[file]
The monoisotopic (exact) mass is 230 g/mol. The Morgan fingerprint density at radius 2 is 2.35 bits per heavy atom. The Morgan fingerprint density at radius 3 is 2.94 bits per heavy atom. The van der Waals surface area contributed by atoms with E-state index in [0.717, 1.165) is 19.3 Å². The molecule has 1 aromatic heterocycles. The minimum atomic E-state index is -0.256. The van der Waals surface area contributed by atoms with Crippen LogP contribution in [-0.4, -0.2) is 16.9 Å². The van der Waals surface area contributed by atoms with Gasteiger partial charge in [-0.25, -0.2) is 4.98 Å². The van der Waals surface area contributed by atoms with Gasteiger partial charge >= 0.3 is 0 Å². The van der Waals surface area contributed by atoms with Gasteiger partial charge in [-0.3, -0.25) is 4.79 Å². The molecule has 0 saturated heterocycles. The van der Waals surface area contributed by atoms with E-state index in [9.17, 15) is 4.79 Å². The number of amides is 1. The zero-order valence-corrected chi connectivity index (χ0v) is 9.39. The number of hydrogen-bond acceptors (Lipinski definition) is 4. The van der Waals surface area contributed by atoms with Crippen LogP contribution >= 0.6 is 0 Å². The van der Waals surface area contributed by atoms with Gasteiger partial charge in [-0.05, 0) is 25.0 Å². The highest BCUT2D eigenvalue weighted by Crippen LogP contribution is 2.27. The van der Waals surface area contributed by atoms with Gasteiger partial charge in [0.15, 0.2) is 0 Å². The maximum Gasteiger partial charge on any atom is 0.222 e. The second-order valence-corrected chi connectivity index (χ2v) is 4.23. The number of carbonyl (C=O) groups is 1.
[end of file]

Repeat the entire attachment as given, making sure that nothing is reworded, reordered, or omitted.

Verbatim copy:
The monoisotopic (exact) mass is 230 g/mol. The Morgan fingerprint density at radius 2 is 2.35 bits per heavy atom. The Morgan fingerprint density at radius 3 is 2.94 bits per heavy atom. The van der Waals surface area contributed by atoms with E-state index in [0.717, 1.165) is 19.3 Å². The molecule has 1 aromatic heterocycles. The minimum atomic E-state index is -0.256. The van der Waals surface area contributed by atoms with Crippen LogP contribution in [-0.4, -0.2) is 16.9 Å². The van der Waals surface area contributed by atoms with Gasteiger partial charge in [-0.25, -0.2) is 4.98 Å². The van der Waals surface area contributed by atoms with Gasteiger partial charge >= 0.3 is 0 Å². The van der Waals surface area contributed by atoms with Gasteiger partial charge in [-0.3, -0.25) is 4.79 Å². The molecule has 0 saturated heterocycles. The van der Waals surface area contributed by atoms with E-state index in [9.17, 15) is 4.79 Å². The number of amides is 1. The zero-order valence-corrected chi connectivity index (χ0v) is 9.39. The number of hydrogen-bond acceptors (Lipinski definition) is 4. The van der Waals surface area contributed by atoms with Crippen LogP contribution >= 0.6 is 0 Å². The van der Waals surface area contributed by atoms with Gasteiger partial charge in [-0.05, 0) is 25.0 Å². The highest BCUT2D eigenvalue weighted by Crippen LogP contribution is 2.27. The van der Waals surface area contributed by atoms with Gasteiger partial charge in [0.15, 0.2) is 0 Å². The maximum Gasteiger partial charge on any atom is 0.222 e. The second-order valence-corrected chi connectivity index (χ2v) is 4.23. The number of carbonyl (C=O) groups is 1.